! a decrease in the number of myofibrils. an increase in muscle fiber diameter. no change in oxygen storage capability. increased glycogen reserves. a tendency to fatigue less rapidly.

The main way a body builder’s muscles become larger is:

by an increase in the number of muscle cells. → by an increase in the size of muscle cells.

A term that describes the change in muscle following a lack of exercise is:

proliferation. hypertrophy. convergence. → atrophy. myofascia

The type of muscle fibers that have only a single nucleus, both thick and thin filaments, but no Z discs, are:

skeletal. cardiac. → smooth. cardiac and smooth. cardiac and skeletal.

Growth of the uterus during pregnancy is accomplished by _________ of its smooth muscle.

neither hypertrophy nor hyperplasia → both hypertrophy and hyperplasia hypertrophy but not hyperplasia hyperplasia but not hypertrophy

The latchbridge mechanism of myosin heads is a property of ________ muscle.

cardiac skeletal → smooth

To initiate a smooth muscle cell contraction, calcium enters the cell and binds to:

troponin, which then activates myosin light chain kinase. → calmodulin, which then binds to and activates myosin light chain kinase. a myosin head, which then activates calmodulin. myosin light chain kinase, which then hydrolyzes ATP. a phosphatase, which then removes the tropomyosin blockade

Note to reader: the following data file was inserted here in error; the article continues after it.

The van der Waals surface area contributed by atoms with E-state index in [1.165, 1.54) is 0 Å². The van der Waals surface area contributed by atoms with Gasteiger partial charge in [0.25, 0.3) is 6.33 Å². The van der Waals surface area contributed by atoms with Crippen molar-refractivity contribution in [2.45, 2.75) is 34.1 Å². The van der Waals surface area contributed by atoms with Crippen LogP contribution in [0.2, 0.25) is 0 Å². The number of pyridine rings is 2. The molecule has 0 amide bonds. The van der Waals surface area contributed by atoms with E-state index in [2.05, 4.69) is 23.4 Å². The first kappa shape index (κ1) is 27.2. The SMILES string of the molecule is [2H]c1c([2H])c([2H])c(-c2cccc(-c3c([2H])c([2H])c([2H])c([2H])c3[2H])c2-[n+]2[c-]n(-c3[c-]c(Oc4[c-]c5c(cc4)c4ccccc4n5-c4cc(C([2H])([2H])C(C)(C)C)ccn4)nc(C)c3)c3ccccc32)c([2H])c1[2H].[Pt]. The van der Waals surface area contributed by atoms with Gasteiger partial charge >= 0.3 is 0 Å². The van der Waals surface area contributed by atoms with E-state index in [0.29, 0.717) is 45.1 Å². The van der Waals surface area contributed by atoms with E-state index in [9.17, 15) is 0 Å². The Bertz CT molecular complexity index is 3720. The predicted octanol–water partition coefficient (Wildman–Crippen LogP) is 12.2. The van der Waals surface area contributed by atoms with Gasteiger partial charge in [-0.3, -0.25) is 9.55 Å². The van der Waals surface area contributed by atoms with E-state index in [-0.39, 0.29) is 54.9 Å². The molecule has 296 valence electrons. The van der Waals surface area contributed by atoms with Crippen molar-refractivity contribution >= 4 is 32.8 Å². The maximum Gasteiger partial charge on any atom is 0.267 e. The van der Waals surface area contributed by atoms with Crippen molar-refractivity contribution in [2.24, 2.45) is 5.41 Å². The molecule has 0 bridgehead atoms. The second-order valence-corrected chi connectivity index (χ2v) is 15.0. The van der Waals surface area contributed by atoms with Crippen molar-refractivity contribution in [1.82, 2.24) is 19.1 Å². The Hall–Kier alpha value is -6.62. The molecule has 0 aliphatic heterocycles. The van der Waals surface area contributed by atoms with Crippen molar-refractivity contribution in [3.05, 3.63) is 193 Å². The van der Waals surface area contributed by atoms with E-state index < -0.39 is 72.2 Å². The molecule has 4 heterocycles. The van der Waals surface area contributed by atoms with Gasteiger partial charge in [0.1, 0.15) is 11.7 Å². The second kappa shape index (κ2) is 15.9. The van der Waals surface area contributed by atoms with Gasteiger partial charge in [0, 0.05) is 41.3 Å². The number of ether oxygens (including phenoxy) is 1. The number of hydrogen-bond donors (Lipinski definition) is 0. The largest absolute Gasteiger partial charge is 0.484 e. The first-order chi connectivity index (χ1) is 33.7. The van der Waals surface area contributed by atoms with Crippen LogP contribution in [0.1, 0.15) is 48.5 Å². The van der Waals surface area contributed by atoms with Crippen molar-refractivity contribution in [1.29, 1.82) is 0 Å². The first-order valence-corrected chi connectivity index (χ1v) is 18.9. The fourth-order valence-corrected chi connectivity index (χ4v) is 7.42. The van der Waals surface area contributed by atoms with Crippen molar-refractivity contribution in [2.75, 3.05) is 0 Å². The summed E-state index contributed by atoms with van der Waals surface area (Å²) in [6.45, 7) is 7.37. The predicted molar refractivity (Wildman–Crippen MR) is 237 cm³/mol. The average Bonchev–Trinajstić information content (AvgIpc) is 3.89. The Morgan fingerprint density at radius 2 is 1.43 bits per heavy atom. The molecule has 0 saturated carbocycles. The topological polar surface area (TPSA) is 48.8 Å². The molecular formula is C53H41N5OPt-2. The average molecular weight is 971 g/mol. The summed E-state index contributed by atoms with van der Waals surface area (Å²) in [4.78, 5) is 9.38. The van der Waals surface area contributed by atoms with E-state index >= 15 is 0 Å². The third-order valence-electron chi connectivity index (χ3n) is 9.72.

The branch of the nervous system that helps govern smooth muscle contraction is the _______ nervous system.

! autonomic somatic

When smooth muscle is stretched for a prolonged period of time, it responds by:

contracting. → relaxing

Smooth muscle tissue in which cells are individually sent signals to contract (rather than contracting in unison) is referred to as:

single-unit. → multiunit.

The iris of the eye contains:

The most abundant form of smooth muscle is:

! single-unit, which is also known as visceral smooth muscle. cardiac muscle, which is also known as visceral smooth muscle. multiunit, which is also known as visceral smooth muscle. multiunit, which is also known as varicose muscle. single-unit, which is also known as somatic nervous system muscle

Rather than tightly coupled synapses between neurons and muscle cells, single-unit smooth muscle contains:

gap junctions that connect neurons to smooth muscle cells. varicosities of a subset of muscle fibers so that individual cells can be separately stimulated. → diffuse junctions where neuron varicosities are responsible for neurotransmitter release. plaques and caveolae that contain multiple hormone receptors for discrete endocrine control

This sarcomere depicts relaxed muscle. Number 1 denotes the

! A band H zone Z disc M line I band

This sarcomere depicts relaxed muscle. The M line is noted by number

1 3 → 4 5

The type of muscle fibers that are striated, form Y-shaped branches, and have junctions called intercalated discs are:

skeletal. → cardiac. smooth. voluntary. skeletal and voluntary.